To test our hypothesis, we analyzed if PqsL-catalyzed product formation could be observed with NAD(P)H as electron donor depending on whether the samples were illuminated or not. Due to instability of the PqsL reaction product 2-hydroxylaminobenzoylacetate (2-HABA), we used a coupled assay for detection in which the substrate, 2-aminobenzoylacetate (2-ABA), and 2-HABA are enzymatically converted to the stable alkyl quinolone derivatives 2-heptyl-4(1H)-quinolone (HHQ) and 2-heptyl-4-hydroxyquinoline-N-oxide (HQNO), respectively (Fig. 1a). Both compounds can then be quantified by HPLC. As displayed in Fig. 1b, HQNO formation increased as linear function of blue-light intensity whereas no product was detected in the dark, indicating that NAD(P)H is not accepted as electron donor in the absence of light. We also grew cultures of P. aeruginosa PAO1 with blue-light illumination under aerobic conditions. However, no difference in AQNO/non-AQNO metabolite ratio was observed. Instead a complex phenotype with reduced general levels of AQ pathway metabolites and other secondary metabolites such as phenazines was observed in response to illumination, which is consistent with previous reports16.

Fig. 1: Blue-light-induced activity of PqsL.
figure 1

a Reaction of PqsL within the alkyl quinolone biosynthetic pathway. The downstream/parallel reaction of PqsBC was used throughout the study for coupled assays to quantify PqsL catalytic activity. 2-HABA is unstable with a t½ of 16 minutes. 2-ABA—2- aminobenzoylacetate; HHQ—2-heptyl-4(1 H)-quinolone; 2-HABA—2-hydroxylaminobenzoylacetate; HQNO—2-heptyl-4-hydroxyquinoline-N-oxide; oCoA—octanoyl-CoA. b HQNO formation in the coupled enzyme assay as a function of light intensity (LED source, ʎmax 466 nm, 20 nm full width at half maximum, n ≥ 6). c HQNO formation in the coupled enzyme assay depending on the PqsL electron donor (n ≥ 4). The flavin reductase HpaC was used to generate reduced flavin in situ for PqsL light-independent activity with NADH. Error bars denote SD of independent experiments. MNAH—1-methyl-1,4-dihydronicotinamide, TEA—triethylamine.

The photochemical reduction of flavins is an extensively studied process10 and has been exploited for various biotechnological applications. To this end, a variety of efficient, cost-effective electron donors are used to drive photoreduction17. Expecting that the reduction of PqsL was merely a side reaction driven by residual free FAD in solution, we tested a set of typical sacrificial electron donors such as EDTA, l-glycine, triethylamine or ascorbic acid on their effect on the reaction. To our surprise, only ascorbic acid turned out to support the reaction, though not to the extent of NADPH. EDTA, l-cysteine, l-glycine, and triethylamine led to the generation of only trace amounts of the product (Fig. 1c). Furthermore, we did not observe any product formation when PqsL was substituted with free FAD. These results indicated that the PqsL reaction does not rely on the typical photochemistry of free flavin but is a strictly protein-associated process. Accordingly, NADPH is the preferred electron-donating substrate for the photoactivated enzyme.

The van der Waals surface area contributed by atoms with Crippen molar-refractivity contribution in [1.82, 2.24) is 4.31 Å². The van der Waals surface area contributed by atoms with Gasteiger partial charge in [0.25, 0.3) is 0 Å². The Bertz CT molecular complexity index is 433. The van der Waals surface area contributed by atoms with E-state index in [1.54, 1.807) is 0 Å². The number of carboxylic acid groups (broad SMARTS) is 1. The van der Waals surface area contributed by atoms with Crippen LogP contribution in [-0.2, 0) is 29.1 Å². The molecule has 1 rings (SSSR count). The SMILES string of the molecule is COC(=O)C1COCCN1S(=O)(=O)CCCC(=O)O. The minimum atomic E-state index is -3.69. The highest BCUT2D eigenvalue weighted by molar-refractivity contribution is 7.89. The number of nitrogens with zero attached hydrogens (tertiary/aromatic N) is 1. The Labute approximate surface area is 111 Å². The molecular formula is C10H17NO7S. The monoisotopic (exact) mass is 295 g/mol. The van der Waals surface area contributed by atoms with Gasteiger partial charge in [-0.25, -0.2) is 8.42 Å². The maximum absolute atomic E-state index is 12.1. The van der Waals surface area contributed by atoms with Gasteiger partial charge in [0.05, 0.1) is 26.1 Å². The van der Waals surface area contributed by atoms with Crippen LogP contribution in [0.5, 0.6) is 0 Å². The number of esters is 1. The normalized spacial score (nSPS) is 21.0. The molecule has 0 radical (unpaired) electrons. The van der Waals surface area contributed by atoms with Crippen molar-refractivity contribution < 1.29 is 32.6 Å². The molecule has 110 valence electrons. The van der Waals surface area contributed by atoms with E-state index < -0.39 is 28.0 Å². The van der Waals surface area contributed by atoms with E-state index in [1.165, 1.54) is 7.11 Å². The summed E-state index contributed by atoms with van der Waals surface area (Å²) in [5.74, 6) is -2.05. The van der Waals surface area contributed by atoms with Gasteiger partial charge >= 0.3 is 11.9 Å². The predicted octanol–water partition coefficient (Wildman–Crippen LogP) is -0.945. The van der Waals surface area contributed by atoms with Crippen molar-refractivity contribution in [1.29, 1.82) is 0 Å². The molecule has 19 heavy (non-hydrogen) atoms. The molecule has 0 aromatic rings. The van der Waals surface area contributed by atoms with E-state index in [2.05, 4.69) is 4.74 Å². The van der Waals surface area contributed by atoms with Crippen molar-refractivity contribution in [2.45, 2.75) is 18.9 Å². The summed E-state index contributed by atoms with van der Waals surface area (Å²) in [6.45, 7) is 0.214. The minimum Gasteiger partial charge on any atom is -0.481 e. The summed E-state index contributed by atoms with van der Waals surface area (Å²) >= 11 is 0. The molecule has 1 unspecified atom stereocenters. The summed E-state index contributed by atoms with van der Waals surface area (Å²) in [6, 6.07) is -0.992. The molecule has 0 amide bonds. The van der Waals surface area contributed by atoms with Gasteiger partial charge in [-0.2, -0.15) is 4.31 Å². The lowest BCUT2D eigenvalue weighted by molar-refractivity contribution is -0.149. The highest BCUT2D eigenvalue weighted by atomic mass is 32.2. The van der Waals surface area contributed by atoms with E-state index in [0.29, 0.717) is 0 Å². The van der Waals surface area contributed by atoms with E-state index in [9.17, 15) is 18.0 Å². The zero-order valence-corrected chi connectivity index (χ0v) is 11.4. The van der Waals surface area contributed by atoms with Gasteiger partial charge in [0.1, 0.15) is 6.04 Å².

In a further approach, we tested reduced 1-methylnicotinamide (MNAH), an electron donor known for its capability to support various flavin dependent redox enzymes by NAD(P)H-analogous hydride transfer to both, protein-bound and free flavin cofactors18. MNAH supported the PqsL reaction in the dark but showed no increase in efficiency when samples were illuminated. Since MNAH reduces FAD in solution at a faster rate than PqsL (kFAD = 3 × 10−3 s−1 mM−1, kPqsL = 1 × 10−3 s−1 mM−1, Supplementary Fig. 1), it is conceivable that the observed activity stems from the reduction of free FAD rather than from the protein-associated reaction prevailing with the nicotinamide nucleotides.

Taken together, these results encouraged us to study the characteristics of PqsL photoreactivity in more detail. Due to the complex absorption characteristics of the PqsL-related organic compounds (2-ABA, 2-HABA, HHQ, and HQNO all interfere with NAD(P)H absorption in the UV-A range), the photoreductive reaction of PqsL was followed by monitoring light-induced oxygen consumption, caused either by unproductive reoxidation (uncoupling) or product formation.